Sheep shearing at Hacienda El Tangue

The IV Region, is not known for its sheep, and when people see Chilean wool it usually comes from the South. Patagonia is full of sheep, most of them merino. The wool I use for most of my spinning comes from my sheep, which are basically for meat, similar to Oxford and Suffolk breeds. So I was very surprised when I heard there was a flock of merino sheep about an hour drive from my house, at the Hacienda El Tangue. I didn’t want to visit without contacting them, so I had put off going.

But then I heard of a small craft fair being held at the hacienda; an event organized by El Tangue and Innatura, a vegetarian restaurant located in La Serena. I couldn’t miss the opportunity to see some sheep, so this weekend with my family, we drove to El Tangue.


El Tangue is twenty minutes south of the seaside town Tongoy, and as well as the craft fair there was horse riding, trekking, BBQ, vegetarian food, and (most importantly), sheep shearing!


Sheep waiting to be sheared

The building where they shear is tall, dark, and impressive, made of wood and a thatch-like material. I talked to the man who classifies the wool, and he said that at the moment there are 8000 sheep and they are sheared between October and November. The wool is classified and pressed into bails ready for sale. Information on the internet, from 2009, says they had over 10,000 sheep, shearing 600 a day with 4.5 to 5.5 kilos per fleece, making 12 bales a day.


Fleece sorting and pressing, bales at the back

I asked about buying some wool but, all of the wool is sent to the south of Chile for processing and export.


Sheep after shearing where they are checked and given worming medicine

My family and I watched them shear along with other visitors. Here is my video of the shearing.

The shearing demonstration was scheduled for 10am till noon, we saw them shear at 1.30 and there were still people arriving to watch. It was Saturday, their day off, and they weren’t being paid for the demonstration. So the shearer may not have been working as fast as a work day, and may have been a bit grumpy.

I was fascinated by how he moved the sheep, something I can’t do when I shear. I loved being there. I loved the smell of the lanolin, the sheep and the metal grease, the cool dark air compared to the sunshine outside, the rolls of soft greasy wool. I could have stayed there all day.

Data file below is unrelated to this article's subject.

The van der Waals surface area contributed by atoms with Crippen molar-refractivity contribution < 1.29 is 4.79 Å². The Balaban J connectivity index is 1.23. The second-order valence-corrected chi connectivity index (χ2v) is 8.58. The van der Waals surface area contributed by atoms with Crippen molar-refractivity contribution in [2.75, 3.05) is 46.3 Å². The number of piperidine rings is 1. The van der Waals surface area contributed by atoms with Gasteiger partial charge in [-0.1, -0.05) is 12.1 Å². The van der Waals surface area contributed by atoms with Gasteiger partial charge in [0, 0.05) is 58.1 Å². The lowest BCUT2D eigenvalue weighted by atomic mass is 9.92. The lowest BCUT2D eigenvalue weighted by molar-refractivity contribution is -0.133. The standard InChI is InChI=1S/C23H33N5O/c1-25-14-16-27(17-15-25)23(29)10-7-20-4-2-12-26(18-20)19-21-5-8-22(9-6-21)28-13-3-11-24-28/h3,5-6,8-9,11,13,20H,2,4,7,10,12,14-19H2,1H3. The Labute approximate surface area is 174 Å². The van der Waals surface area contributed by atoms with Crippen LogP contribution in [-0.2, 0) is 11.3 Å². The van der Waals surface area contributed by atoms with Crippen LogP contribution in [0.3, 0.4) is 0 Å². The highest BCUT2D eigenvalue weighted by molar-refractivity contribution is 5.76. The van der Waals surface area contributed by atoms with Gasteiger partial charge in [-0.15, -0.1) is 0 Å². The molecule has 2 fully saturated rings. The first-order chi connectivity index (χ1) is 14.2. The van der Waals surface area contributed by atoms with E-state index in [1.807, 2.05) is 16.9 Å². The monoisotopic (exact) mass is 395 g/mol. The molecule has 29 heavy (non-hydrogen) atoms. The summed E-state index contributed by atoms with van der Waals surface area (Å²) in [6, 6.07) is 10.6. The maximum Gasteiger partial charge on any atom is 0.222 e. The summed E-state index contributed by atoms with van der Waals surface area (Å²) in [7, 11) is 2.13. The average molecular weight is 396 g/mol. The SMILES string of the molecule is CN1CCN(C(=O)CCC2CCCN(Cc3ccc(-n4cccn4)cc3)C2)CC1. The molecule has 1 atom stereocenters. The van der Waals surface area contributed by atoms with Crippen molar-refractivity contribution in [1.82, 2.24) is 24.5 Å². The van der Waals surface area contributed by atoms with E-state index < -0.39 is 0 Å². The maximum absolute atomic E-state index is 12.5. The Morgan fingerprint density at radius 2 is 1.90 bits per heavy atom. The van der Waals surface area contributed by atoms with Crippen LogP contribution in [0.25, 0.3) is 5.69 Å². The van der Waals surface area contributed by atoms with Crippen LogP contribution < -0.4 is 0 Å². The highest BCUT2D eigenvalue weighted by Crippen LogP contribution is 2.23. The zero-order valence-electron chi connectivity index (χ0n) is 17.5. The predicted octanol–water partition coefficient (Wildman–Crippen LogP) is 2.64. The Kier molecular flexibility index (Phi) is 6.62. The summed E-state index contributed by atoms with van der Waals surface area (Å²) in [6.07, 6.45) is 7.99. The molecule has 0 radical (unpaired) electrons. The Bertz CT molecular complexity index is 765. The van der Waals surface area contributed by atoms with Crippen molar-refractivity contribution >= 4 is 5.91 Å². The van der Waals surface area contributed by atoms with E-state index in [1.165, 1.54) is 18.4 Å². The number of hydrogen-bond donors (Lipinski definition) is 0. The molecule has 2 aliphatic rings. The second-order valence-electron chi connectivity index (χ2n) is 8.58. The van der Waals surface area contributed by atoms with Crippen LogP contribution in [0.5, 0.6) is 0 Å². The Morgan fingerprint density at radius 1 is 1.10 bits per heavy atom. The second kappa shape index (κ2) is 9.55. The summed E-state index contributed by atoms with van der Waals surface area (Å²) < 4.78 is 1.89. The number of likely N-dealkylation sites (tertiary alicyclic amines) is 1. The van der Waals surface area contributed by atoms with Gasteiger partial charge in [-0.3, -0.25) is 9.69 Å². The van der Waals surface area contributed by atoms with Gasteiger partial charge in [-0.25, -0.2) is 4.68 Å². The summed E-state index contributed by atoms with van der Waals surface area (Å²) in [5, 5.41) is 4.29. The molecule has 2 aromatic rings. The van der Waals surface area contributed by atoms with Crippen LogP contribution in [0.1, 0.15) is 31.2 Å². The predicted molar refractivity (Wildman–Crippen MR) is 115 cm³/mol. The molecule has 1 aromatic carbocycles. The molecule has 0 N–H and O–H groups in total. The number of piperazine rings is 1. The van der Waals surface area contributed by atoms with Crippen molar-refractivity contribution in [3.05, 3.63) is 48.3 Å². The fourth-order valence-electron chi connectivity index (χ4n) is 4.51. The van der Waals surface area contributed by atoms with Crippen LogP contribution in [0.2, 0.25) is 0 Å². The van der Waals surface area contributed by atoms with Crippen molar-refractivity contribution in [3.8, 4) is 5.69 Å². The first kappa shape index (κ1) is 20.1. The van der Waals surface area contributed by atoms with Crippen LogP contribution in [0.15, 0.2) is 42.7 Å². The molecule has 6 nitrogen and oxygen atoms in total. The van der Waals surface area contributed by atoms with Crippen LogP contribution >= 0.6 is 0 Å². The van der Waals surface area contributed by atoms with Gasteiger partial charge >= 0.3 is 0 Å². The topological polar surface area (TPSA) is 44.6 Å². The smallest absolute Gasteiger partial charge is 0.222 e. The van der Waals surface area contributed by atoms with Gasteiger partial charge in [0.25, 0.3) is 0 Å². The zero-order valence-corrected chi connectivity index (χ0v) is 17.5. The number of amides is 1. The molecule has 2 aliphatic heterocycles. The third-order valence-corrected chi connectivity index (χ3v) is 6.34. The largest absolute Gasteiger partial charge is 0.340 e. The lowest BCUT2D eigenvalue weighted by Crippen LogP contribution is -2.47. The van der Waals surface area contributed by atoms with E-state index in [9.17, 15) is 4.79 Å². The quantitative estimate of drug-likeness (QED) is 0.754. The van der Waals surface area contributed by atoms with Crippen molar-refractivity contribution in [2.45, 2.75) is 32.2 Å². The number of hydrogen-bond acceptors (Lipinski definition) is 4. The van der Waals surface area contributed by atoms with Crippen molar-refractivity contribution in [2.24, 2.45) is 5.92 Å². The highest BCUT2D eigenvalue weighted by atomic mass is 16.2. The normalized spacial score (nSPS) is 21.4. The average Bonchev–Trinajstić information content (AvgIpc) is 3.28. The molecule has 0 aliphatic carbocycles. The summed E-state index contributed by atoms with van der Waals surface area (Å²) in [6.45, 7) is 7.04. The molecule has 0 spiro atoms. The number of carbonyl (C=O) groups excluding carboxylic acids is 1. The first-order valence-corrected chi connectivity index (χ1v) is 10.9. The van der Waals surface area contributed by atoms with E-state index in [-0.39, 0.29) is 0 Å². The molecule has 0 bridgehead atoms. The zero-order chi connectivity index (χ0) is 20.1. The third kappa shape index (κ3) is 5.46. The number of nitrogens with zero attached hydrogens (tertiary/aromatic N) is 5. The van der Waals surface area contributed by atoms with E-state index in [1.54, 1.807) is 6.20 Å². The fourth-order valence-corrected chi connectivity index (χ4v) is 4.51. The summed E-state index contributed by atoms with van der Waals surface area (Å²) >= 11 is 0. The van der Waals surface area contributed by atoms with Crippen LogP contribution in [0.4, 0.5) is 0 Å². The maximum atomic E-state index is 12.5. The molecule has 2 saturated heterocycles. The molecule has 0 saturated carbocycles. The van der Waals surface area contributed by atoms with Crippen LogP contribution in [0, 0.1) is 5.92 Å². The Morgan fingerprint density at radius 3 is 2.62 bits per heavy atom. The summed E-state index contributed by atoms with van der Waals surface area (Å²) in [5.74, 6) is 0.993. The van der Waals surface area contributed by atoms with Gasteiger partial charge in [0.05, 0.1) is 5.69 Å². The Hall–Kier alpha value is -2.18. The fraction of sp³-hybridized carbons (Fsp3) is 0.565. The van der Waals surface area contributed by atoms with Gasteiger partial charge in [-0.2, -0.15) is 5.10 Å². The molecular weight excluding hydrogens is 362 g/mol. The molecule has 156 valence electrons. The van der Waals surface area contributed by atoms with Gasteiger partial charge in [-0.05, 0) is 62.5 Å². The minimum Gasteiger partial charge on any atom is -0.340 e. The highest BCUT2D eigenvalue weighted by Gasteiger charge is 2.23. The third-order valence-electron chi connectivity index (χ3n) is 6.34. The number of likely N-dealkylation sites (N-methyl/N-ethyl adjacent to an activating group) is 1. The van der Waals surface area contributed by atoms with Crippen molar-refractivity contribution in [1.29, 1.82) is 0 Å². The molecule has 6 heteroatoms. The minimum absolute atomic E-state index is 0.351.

But unfortunately, the rest of my family is not so obsessed with wool, so with two sleepy girls we drove home.


And the weekend continued with more surprises; as I wrote this post on Sunday, it was raining outside. In fact it rained for most of the day, rare for November. The rain is great for the plants, not so great for my laundry, which I had to wash, and had to peg out, rain or no rain. Although my girls said they didn’t mind if they stayed home from school because of wet uniforms…they are so thoughtful.


Where has the sun gone?

First it rained.


Sheldon isn’t bothered by the rain

Then the sun came out and everything turned green and beautiful.


And then the sun went away, and we have been left with cold, wet, grey days.



We are accustomed to misty mornings and grey days, but we haven’t seen the sun in over a week. Clothes are not drying on the laundry line, children are staying home with colds, and where ever you go, people are complaining about the cold.

We are lucky, we have a wood burning stove that keeps us warm. But most businesses, schools and homes do not have heating, so I have been knitting and weaving for my family.



A warm hug of wool to keep loved ones warm on these grey days.

The fall and fruit of trees

Behind our house we have a small forest of Eucalyptus trees which look beautiful, but have a habit of falling down with the slightest storm.

Trees behind our house

During the rain two weekends ago the winds whipped around for a couple of hours and brought down a few trees.  We were inside the house and heard them crash.  When the wind had died down I went out and took some pictures.  It is hard to imagine the power and weight these trees have when they fall.

Inside our little "bosque"

Trees that fell down across the road, knocking down trees on our side.